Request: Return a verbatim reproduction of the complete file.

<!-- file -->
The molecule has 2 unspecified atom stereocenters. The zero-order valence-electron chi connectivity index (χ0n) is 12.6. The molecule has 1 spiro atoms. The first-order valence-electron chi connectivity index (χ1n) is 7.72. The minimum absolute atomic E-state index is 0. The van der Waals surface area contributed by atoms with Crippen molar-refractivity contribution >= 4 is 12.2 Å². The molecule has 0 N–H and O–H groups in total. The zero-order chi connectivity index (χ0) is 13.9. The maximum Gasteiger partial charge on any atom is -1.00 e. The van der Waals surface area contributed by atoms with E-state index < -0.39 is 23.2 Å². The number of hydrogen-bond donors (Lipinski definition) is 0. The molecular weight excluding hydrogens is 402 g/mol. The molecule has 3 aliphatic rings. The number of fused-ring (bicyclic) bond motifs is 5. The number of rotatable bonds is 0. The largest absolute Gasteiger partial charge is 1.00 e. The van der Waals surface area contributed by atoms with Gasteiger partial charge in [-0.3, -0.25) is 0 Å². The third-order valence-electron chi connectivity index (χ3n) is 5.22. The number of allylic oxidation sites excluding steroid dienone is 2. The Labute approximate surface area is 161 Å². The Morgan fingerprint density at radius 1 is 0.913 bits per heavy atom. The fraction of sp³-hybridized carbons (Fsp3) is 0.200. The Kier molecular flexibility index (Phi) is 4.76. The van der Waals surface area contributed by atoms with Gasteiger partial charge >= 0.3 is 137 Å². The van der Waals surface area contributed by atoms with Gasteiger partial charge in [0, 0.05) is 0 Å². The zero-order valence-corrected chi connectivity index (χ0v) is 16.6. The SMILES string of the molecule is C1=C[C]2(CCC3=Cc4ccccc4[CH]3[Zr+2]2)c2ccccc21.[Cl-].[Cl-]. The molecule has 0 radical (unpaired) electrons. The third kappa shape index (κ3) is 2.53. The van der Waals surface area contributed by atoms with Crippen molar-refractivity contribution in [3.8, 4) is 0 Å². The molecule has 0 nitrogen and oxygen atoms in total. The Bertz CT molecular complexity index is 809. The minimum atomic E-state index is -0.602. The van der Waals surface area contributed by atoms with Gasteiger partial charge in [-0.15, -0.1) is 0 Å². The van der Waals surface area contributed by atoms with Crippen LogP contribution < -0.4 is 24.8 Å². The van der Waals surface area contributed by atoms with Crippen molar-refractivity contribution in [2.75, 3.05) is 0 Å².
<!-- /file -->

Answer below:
The molecule has 2 unspecified atom stereocenters. The zero-order valence-electron chi connectivity index (χ0n) is 12.6. The molecule has 1 spiro atoms. The first-order valence-electron chi connectivity index (χ1n) is 7.72. The minimum absolute atomic E-state index is 0. The van der Waals surface area contributed by atoms with Crippen molar-refractivity contribution >= 4 is 12.2 Å². The molecule has 0 N–H and O–H groups in total. The zero-order chi connectivity index (χ0) is 13.9. The maximum Gasteiger partial charge on any atom is -1.00 e. The van der Waals surface area contributed by atoms with E-state index < -0.39 is 23.2 Å². The number of hydrogen-bond donors (Lipinski definition) is 0. The molecular weight excluding hydrogens is 402 g/mol. The molecule has 3 aliphatic rings. The number of fused-ring (bicyclic) bond motifs is 5. The number of rotatable bonds is 0. The largest absolute Gasteiger partial charge is 1.00 e. The van der Waals surface area contributed by atoms with Gasteiger partial charge in [-0.3, -0.25) is 0 Å². The third-order valence-electron chi connectivity index (χ3n) is 5.22. The number of allylic oxidation sites excluding steroid dienone is 2. The Labute approximate surface area is 161 Å². The Morgan fingerprint density at radius 1 is 0.913 bits per heavy atom. The fraction of sp³-hybridized carbons (Fsp3) is 0.200. The Kier molecular flexibility index (Phi) is 4.76. The van der Waals surface area contributed by atoms with Gasteiger partial charge >= 0.3 is 137 Å². The van der Waals surface area contributed by atoms with Gasteiger partial charge in [0, 0.05) is 0 Å². The zero-order valence-corrected chi connectivity index (χ0v) is 16.6. The SMILES string of the molecule is C1=C[C]2(CCC3=Cc4ccccc4[CH]3[Zr+2]2)c2ccccc21.[Cl-].[Cl-]. The molecule has 0 radical (unpaired) electrons. The third kappa shape index (κ3) is 2.53. The van der Waals surface area contributed by atoms with Crippen molar-refractivity contribution in [3.8, 4) is 0 Å². The molecule has 0 nitrogen and oxygen atoms in total. The Bertz CT molecular complexity index is 809. The minimum atomic E-state index is -0.602. The van der Waals surface area contributed by atoms with Gasteiger partial charge in [-0.15, -0.1) is 0 Å². The van der Waals surface area contributed by atoms with Crippen LogP contribution < -0.4 is 24.8 Å². The van der Waals surface area contributed by atoms with Crippen molar-refractivity contribution in [2.75, 3.05) is 0 Å².